These are the best brownies you will ever make. No, really, we mean it this time.
Everybody loves horchata! Not everybody loves chia pudding, though — not YET, anyways, but they will. Chia seeds are like the thing these days. You can easily do a cheater’s version of this recipe with boxed horchata in a pinch.
This takes time! 8 hrs. for horchata, 8 hrs. for pudding. (It’s a whole bunch of passive action, hanging around waiting for water to be absorbed.) So if you want pudding in your evening meal, start the horchata soaking the night before, finish it up the next morning, and set the pudding in the fridge for the day. You might not know what’s for dinner, but you will definitely know what’s for dessert.
This is one of my most favorite everyday cakes, since it is reasonably simple to prepare and it includes two of my most favorite flavors, pears and cardamom. I first made this cake at my sister’s house where I pulled the recipe from one of her cookbooks; I then copied the recipe onto the back of a receipt or something similarly scrappish and promptly lost it in a pile of paper; and then I rediscovered it today while cleaning off my desk. The thing is that I didn’t write down whose recipe it is or what book it came from, so if there are any sleuths out there who can clue me in to its origin, please do. Otherwise we’ll all just have to wait until I go to see my sister again.
It is called “Buttermilk Country Cake” and I am positive it is from a Maida Heatter-influenced cookbook. I made a Pear Upside-Down Cake using an actual Maida Heatter buttermilk cake recipe for a dinner party in Alaska, and it was just not the same. For starts, the M. H. version was enormous in comparison, like double-size the progeny’s version, and for seconds, it was a bit drier and tougher (though for that I’ll point to my probable overbeating of batter. M. H. is not to be messed with). The recipe I have for you here is moist-er than the popular Gourmet Magazine buttermilk cake recipe floating about online. For me, it is just right.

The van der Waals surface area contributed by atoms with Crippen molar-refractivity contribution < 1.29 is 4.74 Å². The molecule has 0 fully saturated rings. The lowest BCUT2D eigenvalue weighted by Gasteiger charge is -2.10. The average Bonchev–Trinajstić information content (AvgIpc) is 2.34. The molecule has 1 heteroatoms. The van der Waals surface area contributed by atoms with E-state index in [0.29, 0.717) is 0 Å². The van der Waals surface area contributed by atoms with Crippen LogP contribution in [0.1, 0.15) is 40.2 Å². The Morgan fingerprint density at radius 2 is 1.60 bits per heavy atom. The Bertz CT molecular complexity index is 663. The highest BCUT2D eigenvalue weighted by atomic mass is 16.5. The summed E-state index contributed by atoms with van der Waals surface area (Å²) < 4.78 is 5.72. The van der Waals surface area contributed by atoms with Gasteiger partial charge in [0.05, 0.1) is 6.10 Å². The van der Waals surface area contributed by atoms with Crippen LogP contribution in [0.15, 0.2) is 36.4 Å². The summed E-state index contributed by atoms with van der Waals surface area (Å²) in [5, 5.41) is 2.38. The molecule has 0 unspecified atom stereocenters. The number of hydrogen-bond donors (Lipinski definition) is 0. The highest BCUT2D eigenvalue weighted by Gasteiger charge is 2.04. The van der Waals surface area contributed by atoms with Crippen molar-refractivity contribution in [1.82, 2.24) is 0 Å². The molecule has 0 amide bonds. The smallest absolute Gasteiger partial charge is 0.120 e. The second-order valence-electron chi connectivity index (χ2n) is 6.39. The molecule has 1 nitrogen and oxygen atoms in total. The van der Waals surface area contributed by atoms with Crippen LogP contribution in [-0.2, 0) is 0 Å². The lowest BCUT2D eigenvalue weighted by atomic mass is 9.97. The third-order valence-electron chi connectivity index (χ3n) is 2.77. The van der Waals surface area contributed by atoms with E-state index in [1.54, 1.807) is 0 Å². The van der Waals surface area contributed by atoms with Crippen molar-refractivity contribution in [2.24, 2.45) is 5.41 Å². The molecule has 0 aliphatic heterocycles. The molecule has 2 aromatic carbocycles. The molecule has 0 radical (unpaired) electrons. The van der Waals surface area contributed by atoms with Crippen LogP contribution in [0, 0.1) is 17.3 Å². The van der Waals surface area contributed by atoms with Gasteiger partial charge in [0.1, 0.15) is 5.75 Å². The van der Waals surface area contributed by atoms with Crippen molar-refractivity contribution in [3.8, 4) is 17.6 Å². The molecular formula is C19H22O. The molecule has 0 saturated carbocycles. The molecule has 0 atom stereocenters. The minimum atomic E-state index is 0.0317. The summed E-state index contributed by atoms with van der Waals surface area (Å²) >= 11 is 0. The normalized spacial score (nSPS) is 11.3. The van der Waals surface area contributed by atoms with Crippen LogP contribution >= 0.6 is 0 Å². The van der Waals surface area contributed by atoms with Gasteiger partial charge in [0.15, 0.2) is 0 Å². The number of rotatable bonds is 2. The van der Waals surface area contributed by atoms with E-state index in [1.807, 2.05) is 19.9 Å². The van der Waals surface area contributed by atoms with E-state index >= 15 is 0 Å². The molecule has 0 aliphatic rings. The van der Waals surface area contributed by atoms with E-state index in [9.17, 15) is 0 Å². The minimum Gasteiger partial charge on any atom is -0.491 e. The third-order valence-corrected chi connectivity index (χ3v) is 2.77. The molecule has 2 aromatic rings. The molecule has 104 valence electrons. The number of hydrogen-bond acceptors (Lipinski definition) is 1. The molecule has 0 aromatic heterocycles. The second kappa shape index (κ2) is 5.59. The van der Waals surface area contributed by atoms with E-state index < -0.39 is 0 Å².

I love rice pudding, and I also love Indian rice pudding, known (among other names) as kheer. Here, kheer with carrots. This week I picked up Mariquita Farm’s Mystery Box — a setup kind of like participating in a CSA without a subscription — and was pleased to discover, amidst the dark leafy greens and turnips, carrots by the bunches. Stubby orange carrots, white carrots, and purple carrots. Purple carrots! Their core is orange, cloaked in eggplant-purple skin, with orange flesh peeking out in spots like a knee through ripped jeans. I used all my purple carrots and my white carrots (ghost carrots) for this kheer, which stained the milk rather drably (drably? There, I said it), though your regular orange variety will impart a cheery golden hue. And I’m wondering — what to do with carrot tops? Carrot top soup? This time around, I’m afraid, they are simply compost.
Along with Welsh rarebit and split-pea soup, here is a variant on rice pudding — carrot kheer — a member of the vast pantheon of comforting foods.
2 cups peeled, grated carrot
1/4 cup chopped pistachios
1 1/2 cup milk
1/2 – 1 cup sweetened condensed milk
Some sugar, if you think it’s needed
1 teaspoon ground cardamom
While preparing your carrots, toast your pistachios on the stove until fragrantly nutty. Bring the milk to a boil, minding it so it doesn’t scald. Add the carrots, reduce the heat, and stir until carrots are cooked, but slightly toothy. Add the condensed milk and cardamom and cook down about 15-20 minutes until the consistency is thickened to your liking. If you prefer your pistachios soft, add them with the cardamom; if you like them crunchy, garnish at the end. Add sugar if you feel it’s needed.
Its flavor is slightly vegetal with a very tender texture. Eat this hot or cold or when you are feeling blue.
About 4 servings